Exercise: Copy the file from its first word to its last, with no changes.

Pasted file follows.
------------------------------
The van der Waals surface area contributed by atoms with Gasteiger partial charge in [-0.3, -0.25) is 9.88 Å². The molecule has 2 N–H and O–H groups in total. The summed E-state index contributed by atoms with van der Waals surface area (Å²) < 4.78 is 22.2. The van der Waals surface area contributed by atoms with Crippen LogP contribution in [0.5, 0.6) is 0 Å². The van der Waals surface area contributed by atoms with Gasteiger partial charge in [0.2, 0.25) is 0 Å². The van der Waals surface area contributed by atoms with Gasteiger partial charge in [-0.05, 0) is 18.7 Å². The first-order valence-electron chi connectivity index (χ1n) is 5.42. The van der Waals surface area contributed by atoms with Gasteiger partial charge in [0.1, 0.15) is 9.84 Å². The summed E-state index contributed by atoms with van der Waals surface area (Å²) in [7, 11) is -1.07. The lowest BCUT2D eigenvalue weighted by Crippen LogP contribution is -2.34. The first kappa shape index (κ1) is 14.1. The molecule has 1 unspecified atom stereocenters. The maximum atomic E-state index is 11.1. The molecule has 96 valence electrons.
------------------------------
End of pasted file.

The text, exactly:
The van der Waals surface area contributed by atoms with Gasteiger partial charge in [-0.3, -0.25) is 9.88 Å². The molecule has 2 N–H and O–H groups in total. The summed E-state index contributed by atoms with van der Waals surface area (Å²) < 4.78 is 22.2. The van der Waals surface area contributed by atoms with Crippen LogP contribution in [0.5, 0.6) is 0 Å². The van der Waals surface area contributed by atoms with Gasteiger partial charge in [0.2, 0.25) is 0 Å². The van der Waals surface area contributed by atoms with Gasteiger partial charge in [-0.05, 0) is 18.7 Å². The first-order valence-electron chi connectivity index (χ1n) is 5.42. The van der Waals surface area contributed by atoms with Gasteiger partial charge in [0.1, 0.15) is 9.84 Å². The summed E-state index contributed by atoms with van der Waals surface area (Å²) in [7, 11) is -1.07. The lowest BCUT2D eigenvalue weighted by Crippen LogP contribution is -2.34. The first kappa shape index (κ1) is 14.1. The molecule has 1 unspecified atom stereocenters. The maximum atomic E-state index is 11.1. The molecule has 96 valence electrons.